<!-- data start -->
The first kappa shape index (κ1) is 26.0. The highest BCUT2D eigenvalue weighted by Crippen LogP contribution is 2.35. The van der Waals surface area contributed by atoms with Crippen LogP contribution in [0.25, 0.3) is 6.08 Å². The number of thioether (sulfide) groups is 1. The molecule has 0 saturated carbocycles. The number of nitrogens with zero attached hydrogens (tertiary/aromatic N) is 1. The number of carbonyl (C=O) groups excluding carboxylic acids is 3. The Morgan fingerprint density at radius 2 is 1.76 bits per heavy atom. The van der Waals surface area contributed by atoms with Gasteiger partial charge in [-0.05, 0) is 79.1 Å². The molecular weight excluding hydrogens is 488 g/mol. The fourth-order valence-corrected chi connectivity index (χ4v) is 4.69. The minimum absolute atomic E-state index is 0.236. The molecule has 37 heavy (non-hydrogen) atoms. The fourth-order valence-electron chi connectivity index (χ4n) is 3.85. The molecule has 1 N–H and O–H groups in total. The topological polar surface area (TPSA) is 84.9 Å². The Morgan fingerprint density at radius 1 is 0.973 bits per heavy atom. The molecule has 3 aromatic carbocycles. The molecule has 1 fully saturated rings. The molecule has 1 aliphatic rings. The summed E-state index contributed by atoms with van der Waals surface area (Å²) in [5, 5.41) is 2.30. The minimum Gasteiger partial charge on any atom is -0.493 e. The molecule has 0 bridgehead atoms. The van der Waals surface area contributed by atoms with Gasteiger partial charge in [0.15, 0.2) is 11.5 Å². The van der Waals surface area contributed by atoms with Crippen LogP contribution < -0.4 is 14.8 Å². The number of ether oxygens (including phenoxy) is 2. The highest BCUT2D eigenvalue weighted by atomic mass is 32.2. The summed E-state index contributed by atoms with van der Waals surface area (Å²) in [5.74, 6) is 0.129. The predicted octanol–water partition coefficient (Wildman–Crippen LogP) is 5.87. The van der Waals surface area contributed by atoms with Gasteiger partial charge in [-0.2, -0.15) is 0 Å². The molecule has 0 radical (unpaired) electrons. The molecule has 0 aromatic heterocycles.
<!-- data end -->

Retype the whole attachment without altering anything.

The first kappa shape index (κ1) is 26.0. The highest BCUT2D eigenvalue weighted by Crippen LogP contribution is 2.35. The van der Waals surface area contributed by atoms with Crippen LogP contribution in [0.25, 0.3) is 6.08 Å². The number of thioether (sulfide) groups is 1. The molecule has 0 saturated carbocycles. The number of nitrogens with zero attached hydrogens (tertiary/aromatic N) is 1. The number of carbonyl (C=O) groups excluding carboxylic acids is 3. The Morgan fingerprint density at radius 2 is 1.76 bits per heavy atom. The van der Waals surface area contributed by atoms with Gasteiger partial charge in [-0.05, 0) is 79.1 Å². The molecular weight excluding hydrogens is 488 g/mol. The fourth-order valence-corrected chi connectivity index (χ4v) is 4.69. The minimum absolute atomic E-state index is 0.236. The molecule has 37 heavy (non-hydrogen) atoms. The fourth-order valence-electron chi connectivity index (χ4n) is 3.85. The molecule has 1 N–H and O–H groups in total. The topological polar surface area (TPSA) is 84.9 Å². The Morgan fingerprint density at radius 1 is 0.973 bits per heavy atom. The molecule has 3 aromatic carbocycles. The molecule has 1 fully saturated rings. The molecule has 1 aliphatic rings. The summed E-state index contributed by atoms with van der Waals surface area (Å²) in [5, 5.41) is 2.30. The minimum Gasteiger partial charge on any atom is -0.493 e. The molecule has 0 bridgehead atoms. The van der Waals surface area contributed by atoms with Gasteiger partial charge in [0.15, 0.2) is 11.5 Å². The van der Waals surface area contributed by atoms with Crippen LogP contribution < -0.4 is 14.8 Å². The number of ether oxygens (including phenoxy) is 2. The highest BCUT2D eigenvalue weighted by atomic mass is 32.2. The summed E-state index contributed by atoms with van der Waals surface area (Å²) in [5.74, 6) is 0.129. The predicted octanol–water partition coefficient (Wildman–Crippen LogP) is 5.87. The van der Waals surface area contributed by atoms with Gasteiger partial charge in [-0.2, -0.15) is 0 Å². The molecule has 0 radical (unpaired) electrons. The molecule has 0 aromatic heterocycles.